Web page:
We’re weather-obsessed in this country, and no more so than when it’s cold and wet. And it’s not just us – our small pets aren’t too keen either, but they can’t tell us about it... and sometimes it’s not obvious, especially with small pets.
Rabbits often struggle when the weather turns cold, so your expert vet team at The Avenue has put together some advice for you.
If you’re still feeling worried or unsure after reading this article, please feel welcome to get in touch and book a winter health check. This will put your mind at rest, as well as giving you some great ideas on how to make the transfer between seasons easier at home – for both your pet and you.
Minimising winter risks for rabbits
The most common problems are:
- Cold temperatures
- Rain and snow
- Short days and long nights
- Lack of grass and grazing
- Respiratory infections
- Overgrown teeth
- Foot sores and pododermatitis
- Lice and mites
You can minimise these problems by:
- Keeping everything clean, dry and free from wind or extreme cold. It may be best to move your housing and run into a more sheltered part of your garden, or inside.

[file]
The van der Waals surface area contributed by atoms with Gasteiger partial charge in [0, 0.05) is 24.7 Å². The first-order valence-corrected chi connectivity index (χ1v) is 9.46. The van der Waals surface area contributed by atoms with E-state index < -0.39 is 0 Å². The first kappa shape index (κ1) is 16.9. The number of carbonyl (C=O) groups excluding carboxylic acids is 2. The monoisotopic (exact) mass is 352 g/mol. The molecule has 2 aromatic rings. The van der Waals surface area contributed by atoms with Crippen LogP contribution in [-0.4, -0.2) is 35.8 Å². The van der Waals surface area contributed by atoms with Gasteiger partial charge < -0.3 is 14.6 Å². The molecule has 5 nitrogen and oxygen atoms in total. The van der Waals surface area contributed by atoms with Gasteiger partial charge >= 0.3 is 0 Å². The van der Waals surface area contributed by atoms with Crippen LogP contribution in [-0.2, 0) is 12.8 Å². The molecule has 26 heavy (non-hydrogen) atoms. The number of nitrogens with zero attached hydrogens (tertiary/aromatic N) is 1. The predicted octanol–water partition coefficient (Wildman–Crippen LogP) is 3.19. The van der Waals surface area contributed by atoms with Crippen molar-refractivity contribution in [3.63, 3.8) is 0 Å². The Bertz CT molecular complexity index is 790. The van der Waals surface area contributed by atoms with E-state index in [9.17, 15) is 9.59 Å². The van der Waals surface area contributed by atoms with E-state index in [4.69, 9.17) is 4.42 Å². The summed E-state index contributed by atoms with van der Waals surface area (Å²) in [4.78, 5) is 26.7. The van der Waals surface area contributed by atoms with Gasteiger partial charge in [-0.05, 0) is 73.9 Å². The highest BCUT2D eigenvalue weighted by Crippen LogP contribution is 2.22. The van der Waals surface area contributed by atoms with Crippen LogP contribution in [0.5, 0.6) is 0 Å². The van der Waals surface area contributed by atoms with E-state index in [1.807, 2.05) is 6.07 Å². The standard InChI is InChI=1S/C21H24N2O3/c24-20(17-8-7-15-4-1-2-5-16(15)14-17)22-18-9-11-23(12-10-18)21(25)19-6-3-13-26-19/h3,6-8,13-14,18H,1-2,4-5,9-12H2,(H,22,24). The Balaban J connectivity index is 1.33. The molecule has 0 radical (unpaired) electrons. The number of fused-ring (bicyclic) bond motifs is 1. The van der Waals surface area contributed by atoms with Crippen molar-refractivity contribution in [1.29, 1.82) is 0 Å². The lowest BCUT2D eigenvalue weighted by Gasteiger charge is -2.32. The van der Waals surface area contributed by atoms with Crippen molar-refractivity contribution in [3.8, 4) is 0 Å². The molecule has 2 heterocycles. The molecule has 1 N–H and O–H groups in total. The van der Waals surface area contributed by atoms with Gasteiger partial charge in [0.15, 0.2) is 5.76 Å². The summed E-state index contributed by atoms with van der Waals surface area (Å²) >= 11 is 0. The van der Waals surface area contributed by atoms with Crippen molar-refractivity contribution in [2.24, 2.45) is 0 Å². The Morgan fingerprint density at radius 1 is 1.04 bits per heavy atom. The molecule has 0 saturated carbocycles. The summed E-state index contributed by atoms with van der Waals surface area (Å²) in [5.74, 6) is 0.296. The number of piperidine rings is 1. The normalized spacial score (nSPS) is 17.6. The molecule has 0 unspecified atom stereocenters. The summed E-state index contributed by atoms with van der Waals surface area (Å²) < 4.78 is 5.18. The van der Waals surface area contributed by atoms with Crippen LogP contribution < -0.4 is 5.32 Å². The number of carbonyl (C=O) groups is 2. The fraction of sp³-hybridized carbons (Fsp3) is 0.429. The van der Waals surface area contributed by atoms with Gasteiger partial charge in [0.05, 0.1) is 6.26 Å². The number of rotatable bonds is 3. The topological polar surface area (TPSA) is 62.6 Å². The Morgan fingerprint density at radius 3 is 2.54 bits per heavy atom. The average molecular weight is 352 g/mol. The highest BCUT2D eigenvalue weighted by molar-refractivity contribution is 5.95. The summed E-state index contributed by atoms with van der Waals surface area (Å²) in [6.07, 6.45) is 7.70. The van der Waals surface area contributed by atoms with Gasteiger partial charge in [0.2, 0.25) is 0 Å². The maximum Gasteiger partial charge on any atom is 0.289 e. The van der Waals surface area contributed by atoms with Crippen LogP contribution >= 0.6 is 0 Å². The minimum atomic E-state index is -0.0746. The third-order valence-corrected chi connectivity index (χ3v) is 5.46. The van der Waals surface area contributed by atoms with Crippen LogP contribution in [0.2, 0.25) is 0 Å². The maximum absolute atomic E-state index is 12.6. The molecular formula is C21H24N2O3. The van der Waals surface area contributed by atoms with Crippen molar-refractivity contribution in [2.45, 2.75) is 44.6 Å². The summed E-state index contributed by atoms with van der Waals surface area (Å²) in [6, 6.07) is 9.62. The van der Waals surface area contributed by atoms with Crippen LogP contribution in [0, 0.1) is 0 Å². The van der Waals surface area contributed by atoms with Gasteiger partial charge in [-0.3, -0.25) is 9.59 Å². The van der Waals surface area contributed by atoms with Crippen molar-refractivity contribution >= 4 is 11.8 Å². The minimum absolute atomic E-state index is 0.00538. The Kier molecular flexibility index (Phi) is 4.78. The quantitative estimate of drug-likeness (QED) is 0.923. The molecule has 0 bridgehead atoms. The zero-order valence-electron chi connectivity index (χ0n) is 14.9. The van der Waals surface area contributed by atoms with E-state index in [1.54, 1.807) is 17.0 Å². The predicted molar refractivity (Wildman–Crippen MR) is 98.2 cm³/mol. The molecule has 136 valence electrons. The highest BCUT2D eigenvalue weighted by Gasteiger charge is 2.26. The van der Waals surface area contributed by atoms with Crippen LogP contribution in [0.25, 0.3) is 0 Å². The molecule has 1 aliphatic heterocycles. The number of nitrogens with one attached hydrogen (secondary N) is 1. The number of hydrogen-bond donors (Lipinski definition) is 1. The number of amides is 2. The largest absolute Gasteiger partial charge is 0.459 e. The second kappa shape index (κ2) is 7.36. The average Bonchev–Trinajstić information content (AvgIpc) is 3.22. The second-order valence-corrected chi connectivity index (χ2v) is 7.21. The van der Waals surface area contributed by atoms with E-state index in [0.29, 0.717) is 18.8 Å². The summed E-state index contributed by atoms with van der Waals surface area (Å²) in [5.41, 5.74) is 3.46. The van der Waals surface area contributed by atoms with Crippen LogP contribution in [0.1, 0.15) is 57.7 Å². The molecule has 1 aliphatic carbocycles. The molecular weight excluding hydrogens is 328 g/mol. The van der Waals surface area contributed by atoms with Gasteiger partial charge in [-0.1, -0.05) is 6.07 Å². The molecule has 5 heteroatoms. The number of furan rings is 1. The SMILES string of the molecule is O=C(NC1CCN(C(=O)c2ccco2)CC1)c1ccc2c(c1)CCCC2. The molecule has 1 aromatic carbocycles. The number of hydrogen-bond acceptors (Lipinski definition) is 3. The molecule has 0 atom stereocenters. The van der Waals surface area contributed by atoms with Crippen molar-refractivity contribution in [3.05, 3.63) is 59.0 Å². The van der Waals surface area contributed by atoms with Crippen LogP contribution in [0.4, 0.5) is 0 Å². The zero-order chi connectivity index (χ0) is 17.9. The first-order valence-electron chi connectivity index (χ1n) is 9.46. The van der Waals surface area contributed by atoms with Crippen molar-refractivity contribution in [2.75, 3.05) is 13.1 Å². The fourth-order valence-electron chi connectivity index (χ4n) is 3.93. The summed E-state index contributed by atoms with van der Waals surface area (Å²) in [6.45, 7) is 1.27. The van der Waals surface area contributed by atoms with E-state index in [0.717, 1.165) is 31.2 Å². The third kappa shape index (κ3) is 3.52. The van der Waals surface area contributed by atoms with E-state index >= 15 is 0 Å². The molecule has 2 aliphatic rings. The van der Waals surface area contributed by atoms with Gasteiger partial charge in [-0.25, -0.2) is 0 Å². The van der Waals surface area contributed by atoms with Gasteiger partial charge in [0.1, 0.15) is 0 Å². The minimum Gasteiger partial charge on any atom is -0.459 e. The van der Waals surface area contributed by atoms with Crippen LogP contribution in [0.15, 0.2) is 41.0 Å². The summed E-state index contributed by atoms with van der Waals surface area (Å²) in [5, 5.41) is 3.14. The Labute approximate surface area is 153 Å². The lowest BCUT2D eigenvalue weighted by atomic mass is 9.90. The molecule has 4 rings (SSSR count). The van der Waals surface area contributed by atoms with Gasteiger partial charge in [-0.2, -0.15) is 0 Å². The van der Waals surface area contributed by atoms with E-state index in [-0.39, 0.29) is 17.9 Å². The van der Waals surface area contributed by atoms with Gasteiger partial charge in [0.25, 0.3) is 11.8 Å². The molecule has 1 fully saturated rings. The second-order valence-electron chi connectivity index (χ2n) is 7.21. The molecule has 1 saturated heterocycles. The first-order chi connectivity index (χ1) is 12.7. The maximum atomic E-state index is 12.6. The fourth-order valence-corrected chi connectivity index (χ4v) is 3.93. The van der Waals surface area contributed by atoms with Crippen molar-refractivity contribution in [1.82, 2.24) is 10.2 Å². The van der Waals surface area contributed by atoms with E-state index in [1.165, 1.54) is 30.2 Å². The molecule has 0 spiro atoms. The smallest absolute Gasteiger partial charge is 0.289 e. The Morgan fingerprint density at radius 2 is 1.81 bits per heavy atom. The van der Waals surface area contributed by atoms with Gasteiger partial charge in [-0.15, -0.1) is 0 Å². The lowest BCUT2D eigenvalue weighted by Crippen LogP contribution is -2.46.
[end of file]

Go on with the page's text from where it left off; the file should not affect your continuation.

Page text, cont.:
- Providing extra lighting. With the longer nights drawing in, our head nurse Helen recommends this to keep your pet active.
- Always supplying plenty of good-quality hay, which is essential to maintain gut activity and to help grind their teeth.
- Making sure you watch and observe. Check your rabbit at least twice a day for signs of infection or ill health, such as breathing problems or unusual discharge.
- Keeping an eye open for overgrown teeth. If you see abnormally long, twisted front teeth or saliva dribbling, it probably means the teeth need attention.
- Checking bedding, as damp or soiled shavings will cause foot infections. Keep all the floor space, food and water bowls clean.
- Checking for mites and lice–examine the fur of your pet at least once a week checking for any signs of dandruff, scurf or red skin.
If you notice anything that concerns you, consult the vet nurses at our St Peters Avenue practice. They’ll usually be able to give you some quick, useful guidance, or refer you to a vet if they suspect it’s something more serious.